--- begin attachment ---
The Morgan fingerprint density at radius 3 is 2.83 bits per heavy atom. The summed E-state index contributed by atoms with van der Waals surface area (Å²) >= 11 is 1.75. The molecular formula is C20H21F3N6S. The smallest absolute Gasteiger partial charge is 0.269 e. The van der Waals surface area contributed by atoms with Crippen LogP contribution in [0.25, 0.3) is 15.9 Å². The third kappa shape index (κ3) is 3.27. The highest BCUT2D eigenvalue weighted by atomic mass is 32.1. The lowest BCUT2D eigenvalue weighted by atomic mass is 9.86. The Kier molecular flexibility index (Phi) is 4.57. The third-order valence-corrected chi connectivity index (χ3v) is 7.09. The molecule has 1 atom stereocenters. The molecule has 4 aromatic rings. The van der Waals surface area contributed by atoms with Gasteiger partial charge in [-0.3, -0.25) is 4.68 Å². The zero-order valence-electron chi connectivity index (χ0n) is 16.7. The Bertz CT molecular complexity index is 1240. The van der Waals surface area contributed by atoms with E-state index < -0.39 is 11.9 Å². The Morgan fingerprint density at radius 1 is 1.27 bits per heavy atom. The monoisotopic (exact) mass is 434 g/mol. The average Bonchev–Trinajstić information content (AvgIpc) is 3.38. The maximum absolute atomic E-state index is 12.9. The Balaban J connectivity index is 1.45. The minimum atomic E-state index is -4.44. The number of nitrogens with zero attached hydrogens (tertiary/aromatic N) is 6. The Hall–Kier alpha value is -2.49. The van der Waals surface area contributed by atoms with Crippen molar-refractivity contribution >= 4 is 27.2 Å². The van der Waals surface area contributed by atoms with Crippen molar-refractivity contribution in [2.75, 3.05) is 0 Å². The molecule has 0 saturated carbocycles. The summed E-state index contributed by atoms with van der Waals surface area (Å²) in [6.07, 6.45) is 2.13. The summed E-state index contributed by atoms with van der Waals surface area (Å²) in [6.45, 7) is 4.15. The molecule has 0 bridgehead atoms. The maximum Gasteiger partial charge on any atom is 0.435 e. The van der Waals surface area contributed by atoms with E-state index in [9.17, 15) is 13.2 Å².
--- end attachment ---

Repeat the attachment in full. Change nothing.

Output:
The Morgan fingerprint density at radius 3 is 2.83 bits per heavy atom. The summed E-state index contributed by atoms with van der Waals surface area (Å²) >= 11 is 1.75. The molecular formula is C20H21F3N6S. The smallest absolute Gasteiger partial charge is 0.269 e. The van der Waals surface area contributed by atoms with Crippen LogP contribution in [0.25, 0.3) is 15.9 Å². The third kappa shape index (κ3) is 3.27. The highest BCUT2D eigenvalue weighted by atomic mass is 32.1. The lowest BCUT2D eigenvalue weighted by atomic mass is 9.86. The Kier molecular flexibility index (Phi) is 4.57. The third-order valence-corrected chi connectivity index (χ3v) is 7.09. The molecule has 1 atom stereocenters. The molecule has 4 aromatic rings. The van der Waals surface area contributed by atoms with Gasteiger partial charge in [-0.3, -0.25) is 4.68 Å². The zero-order valence-electron chi connectivity index (χ0n) is 16.7. The Bertz CT molecular complexity index is 1240. The van der Waals surface area contributed by atoms with E-state index < -0.39 is 11.9 Å². The Morgan fingerprint density at radius 1 is 1.27 bits per heavy atom. The monoisotopic (exact) mass is 434 g/mol. The average Bonchev–Trinajstić information content (AvgIpc) is 3.38. The maximum absolute atomic E-state index is 12.9. The Balaban J connectivity index is 1.45. The minimum atomic E-state index is -4.44. The number of nitrogens with zero attached hydrogens (tertiary/aromatic N) is 6. The Hall–Kier alpha value is -2.49. The van der Waals surface area contributed by atoms with Crippen molar-refractivity contribution >= 4 is 27.2 Å². The van der Waals surface area contributed by atoms with Crippen molar-refractivity contribution in [2.75, 3.05) is 0 Å². The molecule has 0 saturated carbocycles. The summed E-state index contributed by atoms with van der Waals surface area (Å²) in [6.07, 6.45) is 2.13. The summed E-state index contributed by atoms with van der Waals surface area (Å²) in [6.45, 7) is 4.15. The molecule has 0 bridgehead atoms. The maximum Gasteiger partial charge on any atom is 0.435 e. The van der Waals surface area contributed by atoms with E-state index in [9.17, 15) is 13.2 Å².